Tags: traffic | congestion | INRIX | economy

Increasing Traffic Indicates Economic Recovery

By    |   Tuesday, 12 March 2013 01:51 PM

You might be spending more time waiting in traffic. But don’t feel bad. That’s a good thing.

Traffic congestion points to economic recovery.

The most recent INRIX Gridlock Index shows that drivers in the 100 most populated metro areas spent 6.4 percent more time in traffic for an average trip in January than in January 2012 because of increased congestion. It was the second straight month of gridlock increasing over the previous year, breaking a string of declines that stretched back to 2011.

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“While these increases bode well for our economic outlook, we don’t expect them to bring a smile to the face of the average commuter,” said Bryan Mistele, CEO of INRIX. “Stalled traffic is actually a side effect of a moving economy as people go to work, spend money and businesses respond to demand.”

Although the index shows that the economy appears to be stabilizing, it has not recovered all of the ground lost since 2010.

Fifty-five of America’s 100 largest metropolitan areas measured by the index had more traffic congestion in January.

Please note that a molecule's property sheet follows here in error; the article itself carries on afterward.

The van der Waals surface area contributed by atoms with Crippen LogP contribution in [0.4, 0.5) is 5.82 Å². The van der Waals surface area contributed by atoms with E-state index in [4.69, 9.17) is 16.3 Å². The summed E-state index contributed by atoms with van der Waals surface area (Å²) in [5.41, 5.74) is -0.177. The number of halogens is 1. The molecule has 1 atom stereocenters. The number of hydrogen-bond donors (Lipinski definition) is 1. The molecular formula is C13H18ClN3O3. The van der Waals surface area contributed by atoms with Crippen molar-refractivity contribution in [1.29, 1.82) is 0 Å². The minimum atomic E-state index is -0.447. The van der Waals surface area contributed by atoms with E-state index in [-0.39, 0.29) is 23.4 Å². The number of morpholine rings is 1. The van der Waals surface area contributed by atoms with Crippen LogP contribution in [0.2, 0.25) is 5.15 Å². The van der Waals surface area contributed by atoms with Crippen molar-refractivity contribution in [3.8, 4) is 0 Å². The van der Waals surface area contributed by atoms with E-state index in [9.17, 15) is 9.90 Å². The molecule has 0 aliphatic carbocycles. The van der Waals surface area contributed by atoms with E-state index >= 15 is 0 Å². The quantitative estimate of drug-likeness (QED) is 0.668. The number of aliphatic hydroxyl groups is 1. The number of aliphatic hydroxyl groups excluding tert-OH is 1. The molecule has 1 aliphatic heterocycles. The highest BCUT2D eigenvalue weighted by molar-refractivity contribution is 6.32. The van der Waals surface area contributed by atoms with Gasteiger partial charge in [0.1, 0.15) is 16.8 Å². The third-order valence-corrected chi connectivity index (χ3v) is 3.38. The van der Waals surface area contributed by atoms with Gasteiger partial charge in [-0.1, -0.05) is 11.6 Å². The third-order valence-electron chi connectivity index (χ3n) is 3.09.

Ogden, Utah, had the largest traffic increase, up over 200 percent. Salt Lake City produced a 111 percent increase. That’s in line with recent reports of higher-than-expected levels of income, sales and other tax receipts in Utah.

Traffic congestion rose 192 percent in Greensboro, N.C., over 100 percent in Knoxville, Tenn., and 86 percent in Richmond, Va.

Congestion dropped 61 percent in Louisville, Ky., more than any other metro area measured. Traffic also decreased 57 percent in Youngstown, Ohio, 44 percent in Akron, Ohio, and 45 percent in Buffalo, N.Y., illustrating hard times in those manufacturing areas.

To compile its traffic scores, INRIX uses data from hundreds of public and private sources, including a crowd-sourced network of about 100 million vehicles and mobile devices.

“When we first slipped into recession in 2008, we saw traffic congestion drop 30 percent across the country,” Jim Bak, senior marketing manager at INRIX, told CNBC. “Up until then, congestion was getting worse year-over-year.”

Then the recession arrived and “things fell off a cliff,” he told CNBC.

“If people aren’t going to work, or out to dinner and movies, it means businesses aren’t shipping product.”

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You might be spending more time waiting in traffic. But don't feel bad. That's a good thing. .
Tuesday, 12 March 2013 01:51 PM
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